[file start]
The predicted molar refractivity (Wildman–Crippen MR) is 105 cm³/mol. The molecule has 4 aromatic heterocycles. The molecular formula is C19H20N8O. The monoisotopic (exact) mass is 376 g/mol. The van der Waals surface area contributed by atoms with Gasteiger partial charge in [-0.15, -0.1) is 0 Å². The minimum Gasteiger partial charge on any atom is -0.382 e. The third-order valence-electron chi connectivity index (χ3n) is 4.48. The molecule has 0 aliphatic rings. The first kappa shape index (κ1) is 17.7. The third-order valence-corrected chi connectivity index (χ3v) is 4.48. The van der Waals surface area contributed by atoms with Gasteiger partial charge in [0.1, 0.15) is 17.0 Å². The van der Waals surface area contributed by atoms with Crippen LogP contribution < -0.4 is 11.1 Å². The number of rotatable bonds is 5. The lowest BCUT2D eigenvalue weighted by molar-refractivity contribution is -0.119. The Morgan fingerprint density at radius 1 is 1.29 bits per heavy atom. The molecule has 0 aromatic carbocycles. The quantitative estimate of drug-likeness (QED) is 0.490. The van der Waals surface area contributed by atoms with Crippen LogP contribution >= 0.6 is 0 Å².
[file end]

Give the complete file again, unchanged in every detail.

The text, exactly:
The predicted molar refractivity (Wildman–Crippen MR) is 105 cm³/mol. The molecule has 4 aromatic heterocycles. The molecular formula is C19H20N8O. The monoisotopic (exact) mass is 376 g/mol. The van der Waals surface area contributed by atoms with Gasteiger partial charge in [-0.15, -0.1) is 0 Å². The minimum Gasteiger partial charge on any atom is -0.382 e. The third-order valence-electron chi connectivity index (χ3n) is 4.48. The molecule has 0 aliphatic rings. The first kappa shape index (κ1) is 17.7. The third-order valence-corrected chi connectivity index (χ3v) is 4.48. The van der Waals surface area contributed by atoms with Gasteiger partial charge in [0.1, 0.15) is 17.0 Å². The van der Waals surface area contributed by atoms with Crippen LogP contribution < -0.4 is 11.1 Å². The number of rotatable bonds is 5. The lowest BCUT2D eigenvalue weighted by molar-refractivity contribution is -0.119. The Morgan fingerprint density at radius 1 is 1.29 bits per heavy atom. The molecule has 0 aromatic carbocycles. The quantitative estimate of drug-likeness (QED) is 0.490. The van der Waals surface area contributed by atoms with Crippen LogP contribution >= 0.6 is 0 Å².